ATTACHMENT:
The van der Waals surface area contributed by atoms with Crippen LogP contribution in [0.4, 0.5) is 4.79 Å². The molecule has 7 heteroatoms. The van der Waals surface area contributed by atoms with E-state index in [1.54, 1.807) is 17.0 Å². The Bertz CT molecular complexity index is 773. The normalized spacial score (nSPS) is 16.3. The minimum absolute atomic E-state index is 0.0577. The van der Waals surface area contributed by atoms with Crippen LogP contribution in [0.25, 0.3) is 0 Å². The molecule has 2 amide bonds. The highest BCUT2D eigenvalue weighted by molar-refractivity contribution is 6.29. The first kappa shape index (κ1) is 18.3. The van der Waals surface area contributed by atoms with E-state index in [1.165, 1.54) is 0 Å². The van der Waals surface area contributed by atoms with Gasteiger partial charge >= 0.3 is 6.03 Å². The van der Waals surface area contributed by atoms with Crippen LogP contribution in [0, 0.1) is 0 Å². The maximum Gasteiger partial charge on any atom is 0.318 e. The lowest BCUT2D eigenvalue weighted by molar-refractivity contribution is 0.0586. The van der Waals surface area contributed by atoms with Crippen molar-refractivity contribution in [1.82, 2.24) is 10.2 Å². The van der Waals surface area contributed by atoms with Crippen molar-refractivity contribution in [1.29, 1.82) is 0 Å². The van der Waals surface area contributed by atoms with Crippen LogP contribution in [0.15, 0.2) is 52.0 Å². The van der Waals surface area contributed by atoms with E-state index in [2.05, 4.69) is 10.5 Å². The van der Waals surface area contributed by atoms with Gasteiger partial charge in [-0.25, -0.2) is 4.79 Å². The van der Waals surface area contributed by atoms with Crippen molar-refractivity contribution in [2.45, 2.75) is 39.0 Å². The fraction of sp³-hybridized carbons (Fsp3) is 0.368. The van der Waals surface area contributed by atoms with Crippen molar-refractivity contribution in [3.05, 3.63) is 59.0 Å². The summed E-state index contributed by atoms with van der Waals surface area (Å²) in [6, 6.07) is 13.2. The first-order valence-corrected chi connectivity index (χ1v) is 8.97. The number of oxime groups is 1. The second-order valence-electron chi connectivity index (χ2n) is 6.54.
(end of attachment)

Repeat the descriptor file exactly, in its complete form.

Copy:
The van der Waals surface area contributed by atoms with Crippen LogP contribution in [0.4, 0.5) is 4.79 Å². The molecule has 7 heteroatoms. The van der Waals surface area contributed by atoms with E-state index in [1.54, 1.807) is 17.0 Å². The Bertz CT molecular complexity index is 773. The normalized spacial score (nSPS) is 16.3. The minimum absolute atomic E-state index is 0.0577. The van der Waals surface area contributed by atoms with Crippen LogP contribution in [0.25, 0.3) is 0 Å². The molecule has 2 amide bonds. The highest BCUT2D eigenvalue weighted by molar-refractivity contribution is 6.29. The first kappa shape index (κ1) is 18.3. The van der Waals surface area contributed by atoms with E-state index in [1.165, 1.54) is 0 Å². The van der Waals surface area contributed by atoms with Gasteiger partial charge >= 0.3 is 6.03 Å². The van der Waals surface area contributed by atoms with Crippen LogP contribution in [0, 0.1) is 0 Å². The maximum Gasteiger partial charge on any atom is 0.318 e. The lowest BCUT2D eigenvalue weighted by molar-refractivity contribution is 0.0586. The van der Waals surface area contributed by atoms with Crippen molar-refractivity contribution in [1.82, 2.24) is 10.2 Å². The van der Waals surface area contributed by atoms with Crippen molar-refractivity contribution in [1.29, 1.82) is 0 Å². The van der Waals surface area contributed by atoms with Crippen LogP contribution in [0.15, 0.2) is 52.0 Å². The van der Waals surface area contributed by atoms with E-state index in [2.05, 4.69) is 10.5 Å². The van der Waals surface area contributed by atoms with Gasteiger partial charge in [-0.25, -0.2) is 4.79 Å². The van der Waals surface area contributed by atoms with Crippen molar-refractivity contribution in [2.45, 2.75) is 39.0 Å². The fraction of sp³-hybridized carbons (Fsp3) is 0.368. The van der Waals surface area contributed by atoms with Crippen molar-refractivity contribution in [3.05, 3.63) is 59.0 Å². The summed E-state index contributed by atoms with van der Waals surface area (Å²) in [6, 6.07) is 13.2. The first-order valence-corrected chi connectivity index (χ1v) is 8.97. The number of oxime groups is 1. The second-order valence-electron chi connectivity index (χ2n) is 6.54.